Bottom Line: The importance of this methodology and the biological significance of the network proteins were validated by a functional study of three hubs that exhibited variable connectivity, namely, PPA1, SMNDC1, and PI15.Western blot analysis revealed overexpression of these proteins in ovarian cancer cells when compared to normal cells.Silencing of PPA1, SMNDC1, and PI15 by the siRNA approach significantly inhibited proliferation of ovarian cancer cells and the effect correlated with the connectivity pattern obtained from our network analyses.

View Article: PubMed Central - PubMed

Affiliation: Department of Biochemistry and Molecular Biology, ‡Division of Biomedical Statistics and Informatics, Department of Health Sciences Research, ⊥Molecular Medicine Program, and #Proteomics Research Center, Mayo Clinic , Rochester, Minnesota 55905, United States.

ABSTRACT
Molecular identification of protein molecules surrounding nanoparticles (NPs) may provide useful information that influences NP clearance, biodistribution, and toxicity. Hence, nanoproteomics provides specific information about the environment that NPs interact with and can therefore report on the changes in protein distribution that occurs during tumorigenesis. Therefore, we hypothesized that characterization and identification of protein molecules that interact with 20 nm AuNPs from cancer and noncancer cells may provide mechanistic insights into the biology of tumor growth and metastasis and identify new therapeutic targets in ovarian cancer. Hence, in the present study, we systematically examined the interaction of the protein molecules with 20 nm AuNPs from cancer and noncancerous cell lysates. Time-resolved proteomic profiles of NP-protein complexes demonstrated electrostatic interaction to be the governing factor in the initial time-points which are dominated by further stabilization interaction at longer time-points as determined by ultraviolet-visible spectroscopy (UV-vis), dynamic light scattering (DLS), ζ-potential measurements, transmission electron microscopy (TEM), and tandem mass spectrometry (MS/MS). Reduction in size, charge, and number of bound proteins were observed as the protein-NP complex stabilized over time. Interestingly, proteins related to mRNA processing were overwhelmingly represented on the NP-protein complex at all times. More importantly, comparative proteomic analyses revealed enrichment of a number of cancer-specific proteins on the AuNP surface. Network analyses of these proteins highlighted important hub nodes that could potentially be targeted for maximal therapeutic advantage in the treatment of ovarian cancer. The importance of this methodology and the biological significance of the network proteins were validated by a functional study of three hubs that exhibited variable connectivity, namely, PPA1, SMNDC1, and PI15. Western blot analysis revealed overexpression of these proteins in ovarian cancer cells when compared to normal cells. Silencing of PPA1, SMNDC1, and PI15 by the siRNA approach significantly inhibited proliferation of ovarian cancer cells and the effect correlated with the connectivity pattern obtained from our network analyses.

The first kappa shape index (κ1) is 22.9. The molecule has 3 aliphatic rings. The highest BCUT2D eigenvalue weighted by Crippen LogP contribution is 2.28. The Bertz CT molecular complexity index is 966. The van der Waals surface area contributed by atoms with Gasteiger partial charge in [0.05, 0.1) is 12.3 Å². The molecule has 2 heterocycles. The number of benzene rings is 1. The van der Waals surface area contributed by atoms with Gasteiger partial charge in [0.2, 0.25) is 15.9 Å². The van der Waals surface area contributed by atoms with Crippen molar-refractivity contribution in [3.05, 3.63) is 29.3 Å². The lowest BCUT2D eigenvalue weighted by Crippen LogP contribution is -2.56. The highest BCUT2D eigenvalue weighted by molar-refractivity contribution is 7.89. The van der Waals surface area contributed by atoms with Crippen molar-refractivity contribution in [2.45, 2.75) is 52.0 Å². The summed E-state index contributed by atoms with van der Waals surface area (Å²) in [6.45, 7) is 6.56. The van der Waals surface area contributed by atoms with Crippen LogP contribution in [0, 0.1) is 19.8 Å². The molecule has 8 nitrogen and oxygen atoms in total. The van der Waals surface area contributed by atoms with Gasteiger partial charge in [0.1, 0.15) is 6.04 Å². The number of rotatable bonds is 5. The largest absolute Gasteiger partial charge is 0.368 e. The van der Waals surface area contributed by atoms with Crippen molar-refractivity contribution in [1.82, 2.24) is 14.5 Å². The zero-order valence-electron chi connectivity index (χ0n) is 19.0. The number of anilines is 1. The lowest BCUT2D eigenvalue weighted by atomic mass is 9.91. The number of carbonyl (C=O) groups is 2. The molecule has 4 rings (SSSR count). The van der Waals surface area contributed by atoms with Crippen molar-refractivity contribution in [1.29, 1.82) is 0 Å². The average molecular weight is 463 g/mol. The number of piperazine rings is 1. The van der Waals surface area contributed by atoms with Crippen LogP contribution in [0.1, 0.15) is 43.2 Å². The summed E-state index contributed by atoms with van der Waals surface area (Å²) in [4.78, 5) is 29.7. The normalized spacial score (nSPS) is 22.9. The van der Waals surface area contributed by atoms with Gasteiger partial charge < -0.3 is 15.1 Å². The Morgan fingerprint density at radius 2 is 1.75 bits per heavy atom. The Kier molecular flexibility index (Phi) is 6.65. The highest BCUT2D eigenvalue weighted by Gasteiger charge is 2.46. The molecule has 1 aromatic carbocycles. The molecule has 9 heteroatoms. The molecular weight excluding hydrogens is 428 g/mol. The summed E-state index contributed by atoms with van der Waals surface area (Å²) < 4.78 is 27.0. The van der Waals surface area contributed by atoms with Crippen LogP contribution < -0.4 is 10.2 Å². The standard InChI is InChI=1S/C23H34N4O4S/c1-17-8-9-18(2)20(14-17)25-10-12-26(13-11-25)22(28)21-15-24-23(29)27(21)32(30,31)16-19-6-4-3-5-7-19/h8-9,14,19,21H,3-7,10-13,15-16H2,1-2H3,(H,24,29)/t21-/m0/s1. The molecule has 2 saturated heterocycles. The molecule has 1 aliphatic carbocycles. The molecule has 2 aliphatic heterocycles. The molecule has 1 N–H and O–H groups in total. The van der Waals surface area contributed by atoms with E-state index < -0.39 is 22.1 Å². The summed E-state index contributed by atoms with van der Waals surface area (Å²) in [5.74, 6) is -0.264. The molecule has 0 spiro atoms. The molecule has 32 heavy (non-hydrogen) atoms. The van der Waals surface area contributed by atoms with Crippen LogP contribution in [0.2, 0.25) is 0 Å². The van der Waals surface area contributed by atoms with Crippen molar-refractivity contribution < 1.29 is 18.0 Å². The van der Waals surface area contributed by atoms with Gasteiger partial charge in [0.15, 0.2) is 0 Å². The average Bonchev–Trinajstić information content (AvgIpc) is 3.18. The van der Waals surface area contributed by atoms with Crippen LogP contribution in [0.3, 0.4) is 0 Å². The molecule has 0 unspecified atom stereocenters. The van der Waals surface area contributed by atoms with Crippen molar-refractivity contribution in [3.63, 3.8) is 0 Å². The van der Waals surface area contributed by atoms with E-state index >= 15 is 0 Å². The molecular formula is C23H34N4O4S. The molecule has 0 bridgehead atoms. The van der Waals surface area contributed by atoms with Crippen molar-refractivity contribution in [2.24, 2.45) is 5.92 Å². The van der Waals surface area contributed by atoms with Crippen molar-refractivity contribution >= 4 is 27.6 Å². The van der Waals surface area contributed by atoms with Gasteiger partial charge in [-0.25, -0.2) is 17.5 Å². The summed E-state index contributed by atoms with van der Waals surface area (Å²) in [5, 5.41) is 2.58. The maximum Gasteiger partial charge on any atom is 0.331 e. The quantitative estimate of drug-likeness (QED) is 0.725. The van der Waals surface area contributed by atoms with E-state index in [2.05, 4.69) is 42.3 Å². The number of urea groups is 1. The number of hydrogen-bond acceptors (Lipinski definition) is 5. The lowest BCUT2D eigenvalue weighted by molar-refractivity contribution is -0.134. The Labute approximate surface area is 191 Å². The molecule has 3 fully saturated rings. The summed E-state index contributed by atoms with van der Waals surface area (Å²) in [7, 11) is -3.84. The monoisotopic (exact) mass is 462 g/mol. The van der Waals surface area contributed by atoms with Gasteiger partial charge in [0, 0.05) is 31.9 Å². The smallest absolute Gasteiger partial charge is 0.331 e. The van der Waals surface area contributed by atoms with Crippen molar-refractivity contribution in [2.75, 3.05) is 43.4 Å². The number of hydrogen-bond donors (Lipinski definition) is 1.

Show MeSH
Related in: MedlinePlus